Voices in the Dark
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Police chief James Morgan confronts the seemingly unrelated deaths of two children after a vagrant confesses his job of murdering for parents, in a story that exposes the degradation of values and dark secrets in an idyllic Massachusetts community. Reprint. NYT. PW.
the cell, where cleaning supplies were stored, but into his office, where he activated a ceiling fan. Then he seated Dudley on a hard chair and himself behind his desk, atop which papers were fluttering. He anchored them with a coffee mug and a pencil holder. “All right, what brought you to Bensington?” “Breezes,” said Dudley. “Give me a straight answer.” Dudley pressed his lips in rigid concentration, then said, “I must’ve been on a toot.” “Where’d you get those clothes you had on?” “Stole
his head. “I’m not all that hungry.” “Then why’d you come home?” “I was worried about him being here.” “The book’s still in the gazebo, but I don’t think he’s coming back for it. I don’t think he’s coming back, period.“ Stepping away from the sink, she sighed. “I wonder if I’ll ever see him again. I bet not.” “Why would you want to?” “When I figure that out I’ll tell you. Or maybe I won’t.” She ripped off a paper towel, the last sheet on the cylinder, and dried her hands. Her face was pulled
no judge. She could have been much older or much younger. With a frown he read his watch. “I’m waiting for my father.” A shape advanced, but was not familiar. It passed, followed by sauntering youths with legs muscled into jeans, baseball caps worn askew. Pigeons racketed around the man who had finished feeding them, some pied, some shedding fluff, a few nursing hurts. Several, beating their wings, seemed set to fly up at the man. Bigger birds might have done it. Mary’s whisper heated his ear.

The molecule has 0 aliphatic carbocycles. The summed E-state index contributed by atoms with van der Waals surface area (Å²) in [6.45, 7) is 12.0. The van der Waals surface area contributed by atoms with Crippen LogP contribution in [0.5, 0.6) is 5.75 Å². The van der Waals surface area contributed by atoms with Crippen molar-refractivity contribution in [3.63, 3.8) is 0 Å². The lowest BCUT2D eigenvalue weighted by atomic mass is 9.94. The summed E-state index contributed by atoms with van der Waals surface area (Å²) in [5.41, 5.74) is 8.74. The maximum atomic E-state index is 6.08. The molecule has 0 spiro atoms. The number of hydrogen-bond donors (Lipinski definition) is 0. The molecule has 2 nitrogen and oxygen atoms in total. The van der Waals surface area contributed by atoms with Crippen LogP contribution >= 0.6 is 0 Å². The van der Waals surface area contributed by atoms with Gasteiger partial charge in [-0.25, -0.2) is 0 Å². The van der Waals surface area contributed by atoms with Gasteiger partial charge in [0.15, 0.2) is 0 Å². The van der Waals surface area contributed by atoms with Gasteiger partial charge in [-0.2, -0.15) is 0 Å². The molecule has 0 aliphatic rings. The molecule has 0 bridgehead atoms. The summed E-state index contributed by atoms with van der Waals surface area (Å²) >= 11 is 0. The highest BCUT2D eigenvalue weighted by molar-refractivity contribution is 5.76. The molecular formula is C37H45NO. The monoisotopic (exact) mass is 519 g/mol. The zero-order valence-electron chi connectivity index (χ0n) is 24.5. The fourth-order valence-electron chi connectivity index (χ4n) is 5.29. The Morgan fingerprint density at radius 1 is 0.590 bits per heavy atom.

it didn’t belong to her. There was little else to remove. She kept on her watch and the gold chain around her neck. “Okay, you can look.” On the bed she appeared as a prize, unwrapped, the swells of her thighs exaggerated, the push of her belly diminished. She was bounty for any man’s eyes and more than enough for Fred’s. He gawked at her. “Jeez, May, what did you do?” For a moment embarrassment garnished her face. “Don’t you like it?” “I do.” With nail scissors and razor she had made her
“He wasn’t a gentleman.” “I’m sorry, Phoebe.” “Not your fault,” she said, her smile turning mysterious, as if there existed no situation from which she could not disengage herself, if not physically, then mentally. Her feet were back on the ottoman, her ankles crossed. A restful silence grew until Beverly broke it. “I’ve come to a decision, Phoebe.” “Have you? I’m glad.” “I’ve decided to change my life, and I feel quite good about it.” “Are you leaving Paul?” “He’s leaving me.” “Then make